When I arrived from Canada to Cairo in 1982 I was a brave and over confident young woman 25 yrs of age. I had been performing in Arabic Night Clubs on a full time schedule of 5 nights a week including weddings, concerts and various other engagements within the different Nationalities of Arab communities, nationally and internationally. I was well experienced in working with musicians from these various Arab Nations.
My Egyptian fans had encouraged me to go to Egypt to continue my dance education and to have experience performing there. They were convinced that I would be successful.
While I was getting settled into my new life I went to see as many dance shows as I could possibly attend, it wasn't always easy for me to find someone to go with me, as it was not acceptable for a woman to go alone.
I saw all the famous dancers of that time including Nagwa Fouad, Soheir Zaki, Fifi Abdo, Nelly Fouad, Sahar Hamdi, Mona Said.
After seeing a performance I'd rush back home and put on some cassette taped music and practice some new move that I had just been thrilled with. Having a good sustained shimmy back then was an appreciated quality.
I had some egyptian friends of friends who introduced me to some people who could help me find some work. I did a few house parties to show off my talent because no one could believe that a Canadian girl was good enough to dance in Cairo. This eventually led me to an audition at the Cairo Marriott Hotel Night club.
At that time the beautiful and amazing Azza Sherriff was performing there, but her contract was soon to expire so I was hired right away and my contract temporarily over lapped with hers.
I have so much I could say about her performances but that's for another time.
I was directed to an agent who spoke English very well, Nando Abib, he was Armenian, he arranged all my contracts with the hotel and my licence with the authorities. My hotel contracts always came with a room and meals. So I lived quite well for my 4 years in Cairo.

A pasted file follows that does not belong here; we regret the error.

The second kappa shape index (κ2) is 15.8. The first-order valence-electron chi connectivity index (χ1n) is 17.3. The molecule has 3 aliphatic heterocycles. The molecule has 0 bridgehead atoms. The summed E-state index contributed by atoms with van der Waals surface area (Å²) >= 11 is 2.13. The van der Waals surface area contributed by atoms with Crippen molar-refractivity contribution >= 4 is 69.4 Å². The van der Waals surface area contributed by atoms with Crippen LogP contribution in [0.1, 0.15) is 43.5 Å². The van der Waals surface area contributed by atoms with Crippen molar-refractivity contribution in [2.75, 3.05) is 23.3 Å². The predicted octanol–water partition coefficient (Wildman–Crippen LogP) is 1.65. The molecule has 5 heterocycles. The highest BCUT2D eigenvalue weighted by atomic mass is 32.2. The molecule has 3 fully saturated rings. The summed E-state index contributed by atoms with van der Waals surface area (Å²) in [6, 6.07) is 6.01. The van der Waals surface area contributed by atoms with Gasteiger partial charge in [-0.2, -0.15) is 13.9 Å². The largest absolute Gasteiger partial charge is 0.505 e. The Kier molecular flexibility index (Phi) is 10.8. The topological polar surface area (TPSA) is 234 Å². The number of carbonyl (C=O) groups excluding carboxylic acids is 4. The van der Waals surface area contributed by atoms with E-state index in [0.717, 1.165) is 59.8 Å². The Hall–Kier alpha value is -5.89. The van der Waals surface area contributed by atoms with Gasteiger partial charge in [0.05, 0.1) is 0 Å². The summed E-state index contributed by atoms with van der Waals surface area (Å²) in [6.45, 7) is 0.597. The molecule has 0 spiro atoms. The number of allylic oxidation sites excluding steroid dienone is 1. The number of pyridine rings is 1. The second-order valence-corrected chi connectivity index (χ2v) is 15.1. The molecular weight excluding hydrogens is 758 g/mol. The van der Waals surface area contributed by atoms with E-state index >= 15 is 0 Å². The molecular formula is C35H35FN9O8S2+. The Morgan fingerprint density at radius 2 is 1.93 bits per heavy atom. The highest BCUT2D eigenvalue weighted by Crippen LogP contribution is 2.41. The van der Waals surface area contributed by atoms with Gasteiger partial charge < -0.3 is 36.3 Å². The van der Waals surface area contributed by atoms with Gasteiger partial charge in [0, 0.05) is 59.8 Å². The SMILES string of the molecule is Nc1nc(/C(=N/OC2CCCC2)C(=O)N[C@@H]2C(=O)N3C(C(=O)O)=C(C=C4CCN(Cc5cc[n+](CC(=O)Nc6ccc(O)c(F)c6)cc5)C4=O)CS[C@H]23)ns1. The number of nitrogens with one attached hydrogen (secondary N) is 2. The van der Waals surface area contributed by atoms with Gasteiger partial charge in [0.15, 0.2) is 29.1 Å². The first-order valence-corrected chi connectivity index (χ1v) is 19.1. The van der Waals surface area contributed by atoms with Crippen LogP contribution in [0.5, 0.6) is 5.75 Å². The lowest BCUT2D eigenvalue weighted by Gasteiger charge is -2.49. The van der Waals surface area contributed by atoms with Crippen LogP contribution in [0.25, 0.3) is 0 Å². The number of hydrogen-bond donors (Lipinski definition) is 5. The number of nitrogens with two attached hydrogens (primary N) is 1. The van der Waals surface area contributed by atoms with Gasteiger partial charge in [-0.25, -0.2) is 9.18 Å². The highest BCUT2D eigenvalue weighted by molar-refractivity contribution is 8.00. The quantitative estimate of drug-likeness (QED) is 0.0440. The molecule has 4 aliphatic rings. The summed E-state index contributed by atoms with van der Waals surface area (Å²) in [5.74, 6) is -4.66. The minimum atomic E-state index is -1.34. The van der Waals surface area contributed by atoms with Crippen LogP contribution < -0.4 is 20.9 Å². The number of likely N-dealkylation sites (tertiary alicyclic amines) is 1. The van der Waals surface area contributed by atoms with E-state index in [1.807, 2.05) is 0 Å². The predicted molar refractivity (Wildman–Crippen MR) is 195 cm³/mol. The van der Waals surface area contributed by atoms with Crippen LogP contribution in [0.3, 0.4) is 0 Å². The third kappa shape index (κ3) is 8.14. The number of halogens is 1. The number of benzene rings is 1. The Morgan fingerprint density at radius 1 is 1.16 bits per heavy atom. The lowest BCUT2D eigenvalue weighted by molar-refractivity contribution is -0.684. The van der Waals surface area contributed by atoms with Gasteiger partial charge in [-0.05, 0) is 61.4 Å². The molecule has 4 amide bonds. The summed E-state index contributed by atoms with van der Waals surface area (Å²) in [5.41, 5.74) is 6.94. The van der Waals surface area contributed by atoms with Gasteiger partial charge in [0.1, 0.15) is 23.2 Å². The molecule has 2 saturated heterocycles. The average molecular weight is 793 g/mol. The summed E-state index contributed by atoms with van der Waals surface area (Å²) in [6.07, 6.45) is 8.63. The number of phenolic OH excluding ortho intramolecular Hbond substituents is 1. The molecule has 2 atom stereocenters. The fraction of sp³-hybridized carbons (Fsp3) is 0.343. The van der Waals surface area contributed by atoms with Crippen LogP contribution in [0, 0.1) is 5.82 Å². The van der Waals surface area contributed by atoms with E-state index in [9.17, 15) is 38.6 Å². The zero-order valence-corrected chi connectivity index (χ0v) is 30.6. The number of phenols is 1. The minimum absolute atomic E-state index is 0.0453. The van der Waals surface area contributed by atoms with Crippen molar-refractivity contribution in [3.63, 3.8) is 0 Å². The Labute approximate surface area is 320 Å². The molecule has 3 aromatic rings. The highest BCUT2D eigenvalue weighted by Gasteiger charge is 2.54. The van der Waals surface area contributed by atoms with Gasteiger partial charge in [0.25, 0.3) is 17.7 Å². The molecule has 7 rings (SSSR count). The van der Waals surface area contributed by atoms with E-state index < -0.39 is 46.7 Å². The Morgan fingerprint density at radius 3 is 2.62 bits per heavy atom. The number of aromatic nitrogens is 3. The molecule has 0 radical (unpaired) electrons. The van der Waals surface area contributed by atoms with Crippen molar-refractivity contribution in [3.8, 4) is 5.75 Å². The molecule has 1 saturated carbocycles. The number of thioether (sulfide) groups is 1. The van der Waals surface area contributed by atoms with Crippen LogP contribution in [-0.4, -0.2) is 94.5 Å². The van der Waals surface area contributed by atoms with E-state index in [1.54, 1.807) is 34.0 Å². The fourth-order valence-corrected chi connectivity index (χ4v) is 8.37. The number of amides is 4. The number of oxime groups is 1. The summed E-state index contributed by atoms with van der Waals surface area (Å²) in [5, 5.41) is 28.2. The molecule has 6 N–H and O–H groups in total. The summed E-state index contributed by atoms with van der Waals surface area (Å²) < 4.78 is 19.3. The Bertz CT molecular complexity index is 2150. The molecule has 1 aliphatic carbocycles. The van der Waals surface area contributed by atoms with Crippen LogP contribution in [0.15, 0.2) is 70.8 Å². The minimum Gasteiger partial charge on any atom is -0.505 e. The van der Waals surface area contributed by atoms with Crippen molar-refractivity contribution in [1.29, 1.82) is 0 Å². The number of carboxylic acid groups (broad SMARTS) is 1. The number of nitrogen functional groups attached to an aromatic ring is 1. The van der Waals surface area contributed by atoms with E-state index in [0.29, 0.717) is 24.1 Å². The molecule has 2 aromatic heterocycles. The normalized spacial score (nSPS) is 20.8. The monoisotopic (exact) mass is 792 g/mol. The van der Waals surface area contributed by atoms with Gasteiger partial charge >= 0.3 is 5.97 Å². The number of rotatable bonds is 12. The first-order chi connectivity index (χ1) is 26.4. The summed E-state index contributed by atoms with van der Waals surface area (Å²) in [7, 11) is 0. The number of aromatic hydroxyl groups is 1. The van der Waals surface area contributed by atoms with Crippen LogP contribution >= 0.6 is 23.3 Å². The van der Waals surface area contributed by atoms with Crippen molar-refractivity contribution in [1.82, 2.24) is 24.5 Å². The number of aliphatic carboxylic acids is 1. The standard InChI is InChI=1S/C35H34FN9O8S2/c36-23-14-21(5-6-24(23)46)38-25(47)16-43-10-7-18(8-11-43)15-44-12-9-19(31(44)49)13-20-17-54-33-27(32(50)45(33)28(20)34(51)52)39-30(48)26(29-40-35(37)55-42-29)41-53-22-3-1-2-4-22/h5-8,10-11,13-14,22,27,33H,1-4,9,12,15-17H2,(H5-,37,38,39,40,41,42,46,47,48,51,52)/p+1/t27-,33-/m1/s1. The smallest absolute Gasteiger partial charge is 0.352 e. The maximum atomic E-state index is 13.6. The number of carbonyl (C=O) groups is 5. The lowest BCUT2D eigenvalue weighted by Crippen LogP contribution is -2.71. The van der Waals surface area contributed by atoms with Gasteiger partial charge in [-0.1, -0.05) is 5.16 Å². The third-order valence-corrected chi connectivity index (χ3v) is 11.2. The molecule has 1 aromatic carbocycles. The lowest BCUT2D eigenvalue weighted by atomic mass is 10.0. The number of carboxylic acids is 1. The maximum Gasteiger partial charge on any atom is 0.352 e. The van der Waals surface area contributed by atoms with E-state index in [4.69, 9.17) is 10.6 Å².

I arrived with the typical style of costumes worn in the west, full circle skirts with two slits all the way up to the belt, including 4 sets from CostLess, veils and finger cymbals from Turquoise Int. I was used to doing my entrance with veil wraps, a taksim for veil and later in the dance another taksim for floor work! My entire dance was done wearing zagat. This was not going to work in Cairo!
I soon learned that if I wanted to be successful in Egypt I had to do what the Egyptians expected, I was quickly approached by the authorities and told that there were rules in Egypt.
I had to wear a net over my torso, pin my skirts mid thigh, my assuit had to be lined from the hip down and by no means was I to do floor work unless I had a Chamadan or some other prop on my head, and even then the floor work had to be somewhat modest.
I had to dance like an Egyptian! I could not do my shows the way I had done them in other countries!
I was quickly introduced to Madame Abla who was one of the top costume designers in Cairo at that time. I was also introduced to Madam Rowya, she specialised in fancy beaded/ sequined galabayas for the well heeled ladies in Cairo and her costumes were of a more delicate and refined quality. She only made costumes for a few dancers such as Nagwa Fouad and Fifi Abdo.
Abla sold me a couple of used costumes until she refurbished my CostLess sets and also made me a few new ones.
Back then, costumes were custom made, there was no shop to go to for ready to wear costumes. We had to go to the workshop for design consultations, regular fittings and every bead and sequin was hand stitched on the bra, belt as well as skirts and veils or capes! Nothing was glued. It could take weeks to get our new costumes! I got used to hearing "Bukra Inshalla" Tomorrow if God's willing!
The fringe on the belts was knee length at that time and these costumes weighed a ton, but then so did my coin sets, so the weight didn't bother me.
I personally didn't care for the knee length fringe because I wasn't having wide curvy hips, and I was very slim then so the long fringe didn't flatter my figure, but I had no choice, it was the style at the time.
Next my agent found me an orchestra, yes I had my own orchestra! I didn't have my own music yet so I used music that I was familiar with and the musicians were surprised at how many pieces of music that I knew. I never performed choreography up until then.
My hotel shows were an hour long the first part being Sharqi which was about 25 mins and I followed the typical sequence ; entrance which is now called Megance , (we never used that term back then) then a taksim with Kanoun leading into another piece of music, then nai taksim leading into Balady taksim, going into tabla solo then into some music from Oum Kalthoum or other famous singer and then into my finale.